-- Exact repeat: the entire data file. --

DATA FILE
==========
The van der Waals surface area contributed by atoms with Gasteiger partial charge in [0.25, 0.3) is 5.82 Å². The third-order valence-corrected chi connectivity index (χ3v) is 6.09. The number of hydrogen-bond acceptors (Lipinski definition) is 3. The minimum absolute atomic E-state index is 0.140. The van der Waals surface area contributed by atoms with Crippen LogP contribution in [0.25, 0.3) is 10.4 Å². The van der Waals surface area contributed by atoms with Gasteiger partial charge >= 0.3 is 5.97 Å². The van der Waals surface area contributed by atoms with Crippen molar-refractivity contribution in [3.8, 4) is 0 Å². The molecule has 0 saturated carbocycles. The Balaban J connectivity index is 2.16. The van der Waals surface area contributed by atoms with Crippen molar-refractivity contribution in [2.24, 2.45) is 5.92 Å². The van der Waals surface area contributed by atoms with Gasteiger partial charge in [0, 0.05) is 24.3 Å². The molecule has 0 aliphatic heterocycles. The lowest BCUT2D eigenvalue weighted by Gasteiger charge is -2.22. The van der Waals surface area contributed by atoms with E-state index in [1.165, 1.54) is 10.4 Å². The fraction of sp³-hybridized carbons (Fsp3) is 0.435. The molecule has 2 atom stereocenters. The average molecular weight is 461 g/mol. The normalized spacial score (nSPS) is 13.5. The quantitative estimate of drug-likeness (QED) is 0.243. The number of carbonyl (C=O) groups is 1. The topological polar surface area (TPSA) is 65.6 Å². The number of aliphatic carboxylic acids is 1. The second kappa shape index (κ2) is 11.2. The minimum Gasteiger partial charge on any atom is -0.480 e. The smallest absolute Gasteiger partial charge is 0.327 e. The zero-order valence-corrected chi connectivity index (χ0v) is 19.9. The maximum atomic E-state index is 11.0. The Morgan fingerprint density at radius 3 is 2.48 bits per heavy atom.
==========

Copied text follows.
The van der Waals surface area contributed by atoms with Gasteiger partial charge in [0.25, 0.3) is 5.82 Å². The third-order valence-corrected chi connectivity index (χ3v) is 6.09. The number of hydrogen-bond acceptors (Lipinski definition) is 3. The minimum absolute atomic E-state index is 0.140. The van der Waals surface area contributed by atoms with Crippen LogP contribution in [0.25, 0.3) is 10.4 Å². The van der Waals surface area contributed by atoms with Gasteiger partial charge >= 0.3 is 5.97 Å². The van der Waals surface area contributed by atoms with Crippen molar-refractivity contribution in [3.8, 4) is 0 Å². The molecule has 0 saturated carbocycles. The Balaban J connectivity index is 2.16. The van der Waals surface area contributed by atoms with Crippen molar-refractivity contribution in [2.24, 2.45) is 5.92 Å². The van der Waals surface area contributed by atoms with Gasteiger partial charge in [0, 0.05) is 24.3 Å². The molecule has 0 aliphatic heterocycles. The lowest BCUT2D eigenvalue weighted by Gasteiger charge is -2.22. The van der Waals surface area contributed by atoms with E-state index in [1.165, 1.54) is 10.4 Å². The fraction of sp³-hybridized carbons (Fsp3) is 0.435. The molecule has 2 atom stereocenters. The average molecular weight is 461 g/mol. The normalized spacial score (nSPS) is 13.5. The quantitative estimate of drug-likeness (QED) is 0.243. The number of carbonyl (C=O) groups is 1. The topological polar surface area (TPSA) is 65.6 Å². The number of aliphatic carboxylic acids is 1. The second kappa shape index (κ2) is 11.2. The minimum Gasteiger partial charge on any atom is -0.480 e. The smallest absolute Gasteiger partial charge is 0.327 e. The zero-order valence-corrected chi connectivity index (χ0v) is 19.9. The maximum atomic E-state index is 11.0. The Morgan fingerprint density at radius 3 is 2.48 bits per heavy atom.